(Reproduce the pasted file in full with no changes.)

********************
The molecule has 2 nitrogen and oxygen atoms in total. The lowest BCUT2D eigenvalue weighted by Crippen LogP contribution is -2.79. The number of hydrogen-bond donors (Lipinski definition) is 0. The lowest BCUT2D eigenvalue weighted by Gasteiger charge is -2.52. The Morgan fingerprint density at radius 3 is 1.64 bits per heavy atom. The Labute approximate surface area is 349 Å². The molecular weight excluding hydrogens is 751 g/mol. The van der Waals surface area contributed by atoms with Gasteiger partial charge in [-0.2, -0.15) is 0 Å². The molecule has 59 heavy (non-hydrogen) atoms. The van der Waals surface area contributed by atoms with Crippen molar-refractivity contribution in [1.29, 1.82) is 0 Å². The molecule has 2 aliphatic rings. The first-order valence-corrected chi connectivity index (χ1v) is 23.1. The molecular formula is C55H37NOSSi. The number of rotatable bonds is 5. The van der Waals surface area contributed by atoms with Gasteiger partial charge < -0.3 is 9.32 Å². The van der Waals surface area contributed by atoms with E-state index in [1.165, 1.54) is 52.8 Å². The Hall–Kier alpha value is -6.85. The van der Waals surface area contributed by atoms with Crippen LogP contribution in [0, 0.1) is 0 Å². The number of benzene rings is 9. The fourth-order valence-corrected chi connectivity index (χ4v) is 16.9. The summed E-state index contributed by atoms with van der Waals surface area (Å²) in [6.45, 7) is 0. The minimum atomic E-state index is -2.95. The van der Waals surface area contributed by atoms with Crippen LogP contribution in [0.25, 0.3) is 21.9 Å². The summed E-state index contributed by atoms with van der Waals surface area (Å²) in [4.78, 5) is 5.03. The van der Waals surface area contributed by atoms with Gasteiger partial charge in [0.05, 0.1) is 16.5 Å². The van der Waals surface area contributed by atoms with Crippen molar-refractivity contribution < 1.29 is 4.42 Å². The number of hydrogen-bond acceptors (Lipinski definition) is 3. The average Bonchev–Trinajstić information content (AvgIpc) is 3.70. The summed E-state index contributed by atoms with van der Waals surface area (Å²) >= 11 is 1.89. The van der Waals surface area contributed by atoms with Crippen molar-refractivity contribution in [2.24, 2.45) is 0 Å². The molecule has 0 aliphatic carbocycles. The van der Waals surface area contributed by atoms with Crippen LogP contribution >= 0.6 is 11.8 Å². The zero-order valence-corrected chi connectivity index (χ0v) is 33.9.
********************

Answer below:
The molecule has 2 nitrogen and oxygen atoms in total. The lowest BCUT2D eigenvalue weighted by Crippen LogP contribution is -2.79. The number of hydrogen-bond donors (Lipinski definition) is 0. The lowest BCUT2D eigenvalue weighted by Gasteiger charge is -2.52. The Morgan fingerprint density at radius 3 is 1.64 bits per heavy atom. The Labute approximate surface area is 349 Å². The molecular weight excluding hydrogens is 751 g/mol. The van der Waals surface area contributed by atoms with Gasteiger partial charge in [-0.2, -0.15) is 0 Å². The molecule has 59 heavy (non-hydrogen) atoms. The van der Waals surface area contributed by atoms with Crippen molar-refractivity contribution in [1.29, 1.82) is 0 Å². The molecule has 2 aliphatic rings. The first-order valence-corrected chi connectivity index (χ1v) is 23.1. The molecular formula is C55H37NOSSi. The number of rotatable bonds is 5. The van der Waals surface area contributed by atoms with Gasteiger partial charge < -0.3 is 9.32 Å². The van der Waals surface area contributed by atoms with E-state index in [1.165, 1.54) is 52.8 Å². The Hall–Kier alpha value is -6.85. The van der Waals surface area contributed by atoms with Crippen LogP contribution in [0, 0.1) is 0 Å². The number of benzene rings is 9. The fourth-order valence-corrected chi connectivity index (χ4v) is 16.9. The summed E-state index contributed by atoms with van der Waals surface area (Å²) in [6.45, 7) is 0. The minimum atomic E-state index is -2.95. The van der Waals surface area contributed by atoms with Crippen LogP contribution in [0.25, 0.3) is 21.9 Å². The summed E-state index contributed by atoms with van der Waals surface area (Å²) in [4.78, 5) is 5.03. The van der Waals surface area contributed by atoms with Gasteiger partial charge in [0.05, 0.1) is 16.5 Å². The van der Waals surface area contributed by atoms with Crippen molar-refractivity contribution < 1.29 is 4.42 Å². The number of hydrogen-bond acceptors (Lipinski definition) is 3. The average Bonchev–Trinajstić information content (AvgIpc) is 3.70. The summed E-state index contributed by atoms with van der Waals surface area (Å²) >= 11 is 1.89. The van der Waals surface area contributed by atoms with Crippen molar-refractivity contribution in [2.24, 2.45) is 0 Å². The molecule has 0 aliphatic carbocycles. The van der Waals surface area contributed by atoms with Crippen LogP contribution >= 0.6 is 11.8 Å². The zero-order valence-corrected chi connectivity index (χ0v) is 33.9.